Most buyers have an ideal square footage in mind when looking for a home. It's important to consider the size, as well as the number of bedrooms and bathrooms. A home, for example, might have plenty of square footage, but not enough rooms to give everyone in the family their own room. In that case, you’ll have to decide what’s more important – the square footage or the number of rooms. Also, if you work from home, you’ll probably need an office space. Likewise, if you have hobbies – such as crafting or playing music – you might enjoy having an extra room for that.

It’s a good idea to consider both your current and future needs. Are you planning to start or add to a family? Will the grandkids be spending summers? Will family and friends visit frequently? Do you plan to buy a boat or RV that will need storage? And, of course, will you retire there in the future? Thinking about these types of questions can help you find properties that will be ideal now and in the future. (See more: The Best Place to Retire is Your Own Hometown.)

Age of the Property

The age of the property is another consideration. Advantages of newer homes include sought-after upgrades such as modern hardwood floors, granite countertops and high ceilings, as well as up-to-date architecture and functionality. Older homes may be outdated in terms of style and functionality, but they are likely to be part of an established neighborhood with mature landscaping. (For related reading, see: Is an Old Home Worth the Investment?)

Market Trends

In can be helpful to look at real estate statistics – including recent and long-term trends – when searching for a home. Real estate aggregators like Trulia.com have a host of tools that provide buyers and sellers with valuable information regarding specific markets and trends. In general, if prices have been in a downtrend, buyers might expect better deals. And the opposite holds true: If prices have been in an uptrend, sellers will have the advantage. (See also: 4 Key Factors That Drive the Real Estate Market.)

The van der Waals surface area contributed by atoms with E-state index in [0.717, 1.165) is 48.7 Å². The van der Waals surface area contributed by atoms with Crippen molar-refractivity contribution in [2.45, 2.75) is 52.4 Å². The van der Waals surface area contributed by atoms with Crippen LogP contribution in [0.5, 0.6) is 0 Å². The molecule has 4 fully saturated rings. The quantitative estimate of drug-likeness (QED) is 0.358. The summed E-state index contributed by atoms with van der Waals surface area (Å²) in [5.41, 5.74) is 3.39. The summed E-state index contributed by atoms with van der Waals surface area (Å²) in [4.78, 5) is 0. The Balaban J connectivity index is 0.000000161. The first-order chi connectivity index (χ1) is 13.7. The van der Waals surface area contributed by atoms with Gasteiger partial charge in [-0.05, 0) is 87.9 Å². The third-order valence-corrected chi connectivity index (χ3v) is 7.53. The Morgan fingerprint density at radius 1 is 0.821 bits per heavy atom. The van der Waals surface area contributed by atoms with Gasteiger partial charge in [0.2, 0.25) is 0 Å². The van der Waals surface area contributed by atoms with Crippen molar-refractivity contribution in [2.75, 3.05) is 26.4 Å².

Property Taxes

Property taxes are based on the value of the property, including land and improvements, and are assessed by the local government. It's important to factor in these costs since, depending on the area, they can be quite high. Homeowners in New York's Westchester County, for example, pay more than $10,000 in property taxes each year, on average. Nationwide, the average is about $3,300. Depending on the location, additional taxes may be levied by school districts. (For more, see: 5 Tricks for Lowering Your Property Tax.)

Homeowner' Association Dues

In some developments, you’ll pay homeowners’ association dues to cover costs such as maintaining common areas and servicing the community pool. The dues vary widely by both area and the development, and it’s highly recommended that you learn about any dues before entering a contract. A large, amenity-rich development doesn’t necessarily have larger HOA dues – if there are many homeowners to share the costs, the fees can end up being less than the smaller development down the road.

In addition to these monthly or annual HOA dues, homeowners might also have to pay a special assessment – a fee charged to pay for an expense that the association’s reserve fund can’t cover. These can be very costly, so be sure to find out (ahead of time) if there are any special assessments on the horizon. And look at the HOA's financials to be sure you are not buying into any problems due to under-funding. (For related reading, see: 9 Things You Need to Know About Homeowners’ Associations.)

Compromises

It can be challenging to find a home that meets all your goals while staying within your budget. Good deals can often be found if you’re willing to make a compromise on exact location, size or some other variable. Real estate agents typically suggest that you make a wish list that includes features you view as must-haves (needs), and features you would like (wants) – but that wouldn’t be a deal breaker if you didn’t get them. For example, you might need three bedrooms but be willing to compromise on the size of the garage.

Having certain features set aside as "wants" provides some flexibility and generally makes the home search easier. It can also make it easier to find a house in your budget. (See also: Homebuyer Tradeoffs: What Will You Have to Sacrifice?)

Homebuyers' Walkthrough: Which Type of Mortgage Is Best?